Palladius of Galatia tells the story of a man who became a monk late in life. He couldn’t learn a new craft, and he couldn’t write well enough to be a scribe. But he found a way to be not only useful to the other monks, but essential.
A man named Apollonius, a merchant, who had renounced the world and come to live on Mount Nitria, was unable because of his advanced years either to learn a craft or work as a scribe.
So he had this occupation during his twenty years of life on the mountain. From his private money earned by his own labors, he bought in Alexandria all kinds of drugs and things needed for the cells, and provided all the brotherhood with them in their illnesses. And one might see him from early morn until the ninth hour going the round of the monasteries and entering in at each door in case there should be any one ill in bed, taking with him dried grapes, pomegranates, eggs, and bread made of fine flour—the things such people need. This was the plan he had devised for a profitable life in his old age.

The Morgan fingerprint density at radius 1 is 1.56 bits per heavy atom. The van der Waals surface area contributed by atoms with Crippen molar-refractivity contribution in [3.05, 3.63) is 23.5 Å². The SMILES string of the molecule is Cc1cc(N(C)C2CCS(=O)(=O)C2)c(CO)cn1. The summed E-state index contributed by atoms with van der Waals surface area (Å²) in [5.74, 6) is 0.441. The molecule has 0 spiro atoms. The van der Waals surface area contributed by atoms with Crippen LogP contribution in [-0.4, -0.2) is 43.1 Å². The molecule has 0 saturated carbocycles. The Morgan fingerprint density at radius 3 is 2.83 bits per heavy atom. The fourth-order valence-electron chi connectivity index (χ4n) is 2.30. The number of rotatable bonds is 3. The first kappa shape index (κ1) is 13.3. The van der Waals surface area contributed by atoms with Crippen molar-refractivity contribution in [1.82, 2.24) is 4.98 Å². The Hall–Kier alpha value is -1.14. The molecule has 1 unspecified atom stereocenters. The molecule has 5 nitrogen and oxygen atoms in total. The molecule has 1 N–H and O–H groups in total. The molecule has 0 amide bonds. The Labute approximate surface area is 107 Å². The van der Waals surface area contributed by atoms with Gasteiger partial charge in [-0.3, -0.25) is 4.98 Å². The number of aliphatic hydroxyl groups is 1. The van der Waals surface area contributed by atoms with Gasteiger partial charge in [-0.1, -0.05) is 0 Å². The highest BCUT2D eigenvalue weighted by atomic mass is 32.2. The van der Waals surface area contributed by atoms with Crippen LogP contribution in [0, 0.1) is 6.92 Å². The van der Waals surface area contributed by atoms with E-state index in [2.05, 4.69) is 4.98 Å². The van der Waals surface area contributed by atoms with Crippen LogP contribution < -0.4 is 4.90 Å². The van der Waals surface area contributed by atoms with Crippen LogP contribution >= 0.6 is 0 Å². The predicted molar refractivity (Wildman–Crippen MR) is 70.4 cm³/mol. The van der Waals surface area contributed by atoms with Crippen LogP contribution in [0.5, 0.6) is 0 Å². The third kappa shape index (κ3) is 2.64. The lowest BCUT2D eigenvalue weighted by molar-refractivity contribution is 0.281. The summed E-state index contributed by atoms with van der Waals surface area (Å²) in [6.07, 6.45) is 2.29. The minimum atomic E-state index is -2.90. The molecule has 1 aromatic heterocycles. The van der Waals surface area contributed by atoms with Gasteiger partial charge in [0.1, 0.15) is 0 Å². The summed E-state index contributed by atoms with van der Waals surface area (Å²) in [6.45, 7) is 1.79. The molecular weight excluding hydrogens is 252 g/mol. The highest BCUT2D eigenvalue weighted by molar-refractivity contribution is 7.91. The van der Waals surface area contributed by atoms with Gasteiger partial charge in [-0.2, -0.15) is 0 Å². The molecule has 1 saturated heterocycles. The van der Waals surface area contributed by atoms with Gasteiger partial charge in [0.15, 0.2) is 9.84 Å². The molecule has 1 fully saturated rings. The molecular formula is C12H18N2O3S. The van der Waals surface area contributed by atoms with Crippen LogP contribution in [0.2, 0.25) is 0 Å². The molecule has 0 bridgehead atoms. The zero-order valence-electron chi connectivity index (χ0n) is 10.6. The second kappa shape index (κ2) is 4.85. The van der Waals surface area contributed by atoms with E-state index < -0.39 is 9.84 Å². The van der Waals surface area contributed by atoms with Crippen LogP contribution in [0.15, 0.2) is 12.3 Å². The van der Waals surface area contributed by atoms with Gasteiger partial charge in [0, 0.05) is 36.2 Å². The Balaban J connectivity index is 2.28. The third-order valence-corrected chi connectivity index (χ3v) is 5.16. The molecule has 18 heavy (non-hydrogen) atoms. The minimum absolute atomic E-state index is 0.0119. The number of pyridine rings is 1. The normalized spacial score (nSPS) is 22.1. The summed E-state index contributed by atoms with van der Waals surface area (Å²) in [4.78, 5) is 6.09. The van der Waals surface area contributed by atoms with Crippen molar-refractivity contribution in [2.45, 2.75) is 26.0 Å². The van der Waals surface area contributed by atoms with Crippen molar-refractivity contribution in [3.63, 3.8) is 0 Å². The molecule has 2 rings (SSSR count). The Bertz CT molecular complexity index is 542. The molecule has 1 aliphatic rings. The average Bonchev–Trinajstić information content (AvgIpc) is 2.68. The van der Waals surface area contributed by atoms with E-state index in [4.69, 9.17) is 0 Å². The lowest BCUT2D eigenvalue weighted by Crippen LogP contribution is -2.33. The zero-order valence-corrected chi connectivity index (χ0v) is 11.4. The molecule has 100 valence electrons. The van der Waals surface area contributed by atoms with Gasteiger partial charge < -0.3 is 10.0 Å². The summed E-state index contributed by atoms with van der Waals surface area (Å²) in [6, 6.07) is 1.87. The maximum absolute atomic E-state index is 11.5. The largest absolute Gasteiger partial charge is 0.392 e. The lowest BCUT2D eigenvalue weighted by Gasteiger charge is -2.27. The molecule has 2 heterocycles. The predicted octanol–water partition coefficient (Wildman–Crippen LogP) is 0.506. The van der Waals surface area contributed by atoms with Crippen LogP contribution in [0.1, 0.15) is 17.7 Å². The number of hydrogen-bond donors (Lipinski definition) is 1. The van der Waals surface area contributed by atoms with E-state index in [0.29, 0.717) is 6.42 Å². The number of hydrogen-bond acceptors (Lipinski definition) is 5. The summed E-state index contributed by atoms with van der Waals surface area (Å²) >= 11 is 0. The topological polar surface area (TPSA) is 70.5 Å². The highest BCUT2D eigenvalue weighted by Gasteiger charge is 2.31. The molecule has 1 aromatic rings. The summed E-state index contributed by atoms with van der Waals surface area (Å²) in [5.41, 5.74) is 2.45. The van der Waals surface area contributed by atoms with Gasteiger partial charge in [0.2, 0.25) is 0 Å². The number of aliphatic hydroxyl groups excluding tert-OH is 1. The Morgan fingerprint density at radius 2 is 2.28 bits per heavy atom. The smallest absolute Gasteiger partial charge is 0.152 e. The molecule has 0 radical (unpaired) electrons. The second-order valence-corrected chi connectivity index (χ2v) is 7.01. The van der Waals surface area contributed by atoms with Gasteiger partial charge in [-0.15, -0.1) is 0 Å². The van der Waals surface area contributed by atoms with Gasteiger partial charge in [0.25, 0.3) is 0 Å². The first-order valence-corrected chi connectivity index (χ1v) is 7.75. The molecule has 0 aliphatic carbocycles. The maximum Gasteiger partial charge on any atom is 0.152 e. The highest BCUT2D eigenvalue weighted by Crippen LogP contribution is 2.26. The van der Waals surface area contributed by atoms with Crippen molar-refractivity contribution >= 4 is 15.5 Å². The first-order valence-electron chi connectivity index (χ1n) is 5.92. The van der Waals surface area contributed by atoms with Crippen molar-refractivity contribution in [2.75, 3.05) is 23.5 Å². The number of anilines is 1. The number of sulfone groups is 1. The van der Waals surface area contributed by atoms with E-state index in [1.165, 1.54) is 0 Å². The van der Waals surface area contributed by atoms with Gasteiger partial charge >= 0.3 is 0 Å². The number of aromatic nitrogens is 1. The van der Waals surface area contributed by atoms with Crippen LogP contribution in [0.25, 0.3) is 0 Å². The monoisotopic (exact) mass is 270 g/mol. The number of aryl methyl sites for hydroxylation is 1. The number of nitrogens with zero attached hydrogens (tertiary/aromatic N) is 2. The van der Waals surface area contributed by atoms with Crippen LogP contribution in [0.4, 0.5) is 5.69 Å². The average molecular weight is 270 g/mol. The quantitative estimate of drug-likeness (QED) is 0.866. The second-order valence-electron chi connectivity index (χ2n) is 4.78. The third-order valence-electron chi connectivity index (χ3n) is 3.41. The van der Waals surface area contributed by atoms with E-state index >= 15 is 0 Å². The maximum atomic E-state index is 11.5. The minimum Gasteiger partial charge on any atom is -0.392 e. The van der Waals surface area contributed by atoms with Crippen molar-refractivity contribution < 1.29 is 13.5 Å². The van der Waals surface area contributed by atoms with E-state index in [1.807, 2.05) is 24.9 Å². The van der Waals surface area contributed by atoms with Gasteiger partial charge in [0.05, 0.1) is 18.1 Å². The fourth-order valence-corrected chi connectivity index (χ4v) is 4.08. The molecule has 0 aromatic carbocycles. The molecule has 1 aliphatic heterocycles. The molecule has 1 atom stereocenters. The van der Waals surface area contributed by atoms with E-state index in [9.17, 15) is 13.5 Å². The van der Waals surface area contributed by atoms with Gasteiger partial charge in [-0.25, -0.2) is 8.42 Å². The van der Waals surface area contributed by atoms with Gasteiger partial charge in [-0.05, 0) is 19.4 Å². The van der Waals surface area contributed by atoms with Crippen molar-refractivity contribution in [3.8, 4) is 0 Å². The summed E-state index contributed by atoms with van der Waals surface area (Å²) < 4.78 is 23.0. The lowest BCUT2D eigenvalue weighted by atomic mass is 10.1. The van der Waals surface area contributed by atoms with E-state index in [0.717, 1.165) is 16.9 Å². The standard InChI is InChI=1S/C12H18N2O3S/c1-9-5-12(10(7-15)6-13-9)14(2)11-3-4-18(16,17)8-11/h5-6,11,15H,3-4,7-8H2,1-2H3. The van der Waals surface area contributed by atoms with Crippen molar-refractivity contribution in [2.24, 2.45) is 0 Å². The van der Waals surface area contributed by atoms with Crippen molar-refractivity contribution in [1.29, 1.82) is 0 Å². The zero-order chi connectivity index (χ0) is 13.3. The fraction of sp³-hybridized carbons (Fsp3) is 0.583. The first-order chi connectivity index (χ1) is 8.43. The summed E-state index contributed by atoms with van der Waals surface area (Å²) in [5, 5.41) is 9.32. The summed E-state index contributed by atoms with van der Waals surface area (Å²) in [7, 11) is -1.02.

When he died he left his stock to one like-minded with himself, exhorting him to carry on this relief. For with five thousand monks inhabiting the mountain, there was need of this visiting, since the place was desert. –Palladius of Galatia, Lausiac History, 13.1-2
IN GOD’S PRESENCE, CONSIDER . . .
Have I made myself essential in my own parish?
What talents might I have that would be useful, even if in an unusual way?
Father, fill me with your Spirit, and let my work here on earth contribute to building your eternal Kingdom.
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